Amazon Best of the Month, October 2007
: With apologies to local museums, it's hard to imagine an interactive look at the birth of American independence that exceeds 1776: The Illustrated Edition
. Packed with striking replicas of letters, maps, and portraits, this updated version of David McCullough's 2005 bestseller provides readers with unedited first-hand accounts of America's initial steps toward sovereignty. Its engaging narrative blends beautifully with personal notes from iconic leaders and reveals the determination, bravery, and good ol' blind luck that founded our country. --Dave Callanan
From Publishers Weekly
This handsome new version of McCullough's blockbuster (2.6 million copies of the original edition in print) is a visual feast. The text is abridged, but McCullough illustrates his riveting account of the most important year in the war that made America with maps, portraits and reproductions of broadsides and newspaper ads. Many famous paintings are included—Washington Crossing the Delaware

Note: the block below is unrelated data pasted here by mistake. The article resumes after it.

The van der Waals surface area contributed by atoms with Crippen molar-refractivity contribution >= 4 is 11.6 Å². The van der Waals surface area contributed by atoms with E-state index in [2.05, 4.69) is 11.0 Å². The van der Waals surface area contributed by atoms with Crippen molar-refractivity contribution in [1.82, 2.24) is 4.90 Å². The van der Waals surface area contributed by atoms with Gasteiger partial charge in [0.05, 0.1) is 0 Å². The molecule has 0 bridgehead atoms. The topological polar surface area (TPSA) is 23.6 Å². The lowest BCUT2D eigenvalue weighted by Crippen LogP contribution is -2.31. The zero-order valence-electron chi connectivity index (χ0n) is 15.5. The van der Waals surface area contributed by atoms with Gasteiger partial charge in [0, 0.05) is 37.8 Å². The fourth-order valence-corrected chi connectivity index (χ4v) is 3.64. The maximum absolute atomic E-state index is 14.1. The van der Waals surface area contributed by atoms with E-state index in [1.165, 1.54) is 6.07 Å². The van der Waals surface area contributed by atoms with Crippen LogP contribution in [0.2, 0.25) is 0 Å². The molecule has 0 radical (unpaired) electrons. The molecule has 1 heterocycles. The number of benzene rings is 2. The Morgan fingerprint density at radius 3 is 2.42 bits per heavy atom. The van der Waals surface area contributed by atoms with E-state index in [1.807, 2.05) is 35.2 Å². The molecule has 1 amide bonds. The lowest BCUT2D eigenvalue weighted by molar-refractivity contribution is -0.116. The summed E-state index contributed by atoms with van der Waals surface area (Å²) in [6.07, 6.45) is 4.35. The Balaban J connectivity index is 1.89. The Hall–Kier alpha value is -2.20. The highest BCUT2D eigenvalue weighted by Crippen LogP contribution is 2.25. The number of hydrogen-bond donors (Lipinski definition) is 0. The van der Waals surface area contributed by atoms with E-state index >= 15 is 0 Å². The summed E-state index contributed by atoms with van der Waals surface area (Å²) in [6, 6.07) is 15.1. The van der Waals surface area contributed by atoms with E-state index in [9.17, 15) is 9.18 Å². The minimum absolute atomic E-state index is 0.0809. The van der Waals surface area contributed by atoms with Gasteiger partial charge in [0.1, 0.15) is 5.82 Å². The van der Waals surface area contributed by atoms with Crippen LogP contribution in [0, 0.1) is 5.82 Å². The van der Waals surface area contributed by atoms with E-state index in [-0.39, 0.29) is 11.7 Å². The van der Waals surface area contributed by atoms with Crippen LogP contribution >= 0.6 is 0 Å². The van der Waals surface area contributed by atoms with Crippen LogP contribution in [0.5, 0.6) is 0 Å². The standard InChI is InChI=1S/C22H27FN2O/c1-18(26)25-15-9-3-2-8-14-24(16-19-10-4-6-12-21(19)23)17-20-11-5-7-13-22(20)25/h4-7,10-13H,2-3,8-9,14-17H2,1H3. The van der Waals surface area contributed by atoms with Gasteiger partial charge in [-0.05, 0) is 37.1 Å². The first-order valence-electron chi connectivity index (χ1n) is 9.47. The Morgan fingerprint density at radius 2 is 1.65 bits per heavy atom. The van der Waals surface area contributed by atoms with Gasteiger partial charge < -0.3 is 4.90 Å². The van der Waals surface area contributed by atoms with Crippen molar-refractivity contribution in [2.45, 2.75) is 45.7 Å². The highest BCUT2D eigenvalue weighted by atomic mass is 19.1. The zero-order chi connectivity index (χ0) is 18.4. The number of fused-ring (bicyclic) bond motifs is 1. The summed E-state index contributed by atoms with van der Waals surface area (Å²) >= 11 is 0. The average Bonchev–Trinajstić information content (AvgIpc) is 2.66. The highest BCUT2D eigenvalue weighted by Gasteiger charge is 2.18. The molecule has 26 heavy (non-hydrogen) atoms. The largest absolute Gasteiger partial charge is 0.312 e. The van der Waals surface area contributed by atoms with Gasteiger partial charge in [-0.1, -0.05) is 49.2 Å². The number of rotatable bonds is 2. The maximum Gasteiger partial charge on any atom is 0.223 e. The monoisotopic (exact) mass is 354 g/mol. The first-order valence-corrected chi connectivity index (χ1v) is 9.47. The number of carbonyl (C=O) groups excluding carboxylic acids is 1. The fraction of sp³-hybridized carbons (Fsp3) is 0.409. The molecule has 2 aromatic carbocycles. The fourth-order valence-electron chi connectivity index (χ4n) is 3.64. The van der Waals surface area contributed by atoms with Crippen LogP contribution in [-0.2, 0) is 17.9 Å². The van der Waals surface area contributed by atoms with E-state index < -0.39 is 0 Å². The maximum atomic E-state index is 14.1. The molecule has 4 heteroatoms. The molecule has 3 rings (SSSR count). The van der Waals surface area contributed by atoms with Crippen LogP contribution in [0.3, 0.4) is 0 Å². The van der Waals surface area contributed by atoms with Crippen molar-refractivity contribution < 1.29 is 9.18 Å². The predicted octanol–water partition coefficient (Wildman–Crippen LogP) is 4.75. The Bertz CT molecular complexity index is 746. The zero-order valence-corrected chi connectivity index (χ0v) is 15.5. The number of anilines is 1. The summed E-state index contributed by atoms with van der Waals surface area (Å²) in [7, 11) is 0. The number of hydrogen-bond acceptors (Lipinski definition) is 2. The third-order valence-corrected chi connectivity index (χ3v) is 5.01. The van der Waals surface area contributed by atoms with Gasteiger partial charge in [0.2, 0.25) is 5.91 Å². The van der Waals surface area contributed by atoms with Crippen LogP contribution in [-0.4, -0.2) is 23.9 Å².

(which, McCullough notes, captures the drama of the moment, even though many of the details are inaccurate); Charles Wilson Peale's portraits of Alexander Hamilton and Gen. Nathanael Greene; John Singleton Copley's portrait of Mercy Otis Warren, who wrote an early history of the revolution. McCullough also introduces less well-known images, such as a satiric print poking fun at the British prime minister, Lord North. Scattered throughout are vellum envelopes that hold facsimile reproductions of 37 primary sources—letters from George Washington to Martha, an ambrotype of Continental soldier Ralph Farnham as a centenarian, the text of a vow of allegiance to the king taken by Loyalists in New Jersey. By including these documents, McCullough has recreated not just the excitement of 1776, but the thrill of an archival research trip as well. From start to finish, this volume is a delight. (Oct.)
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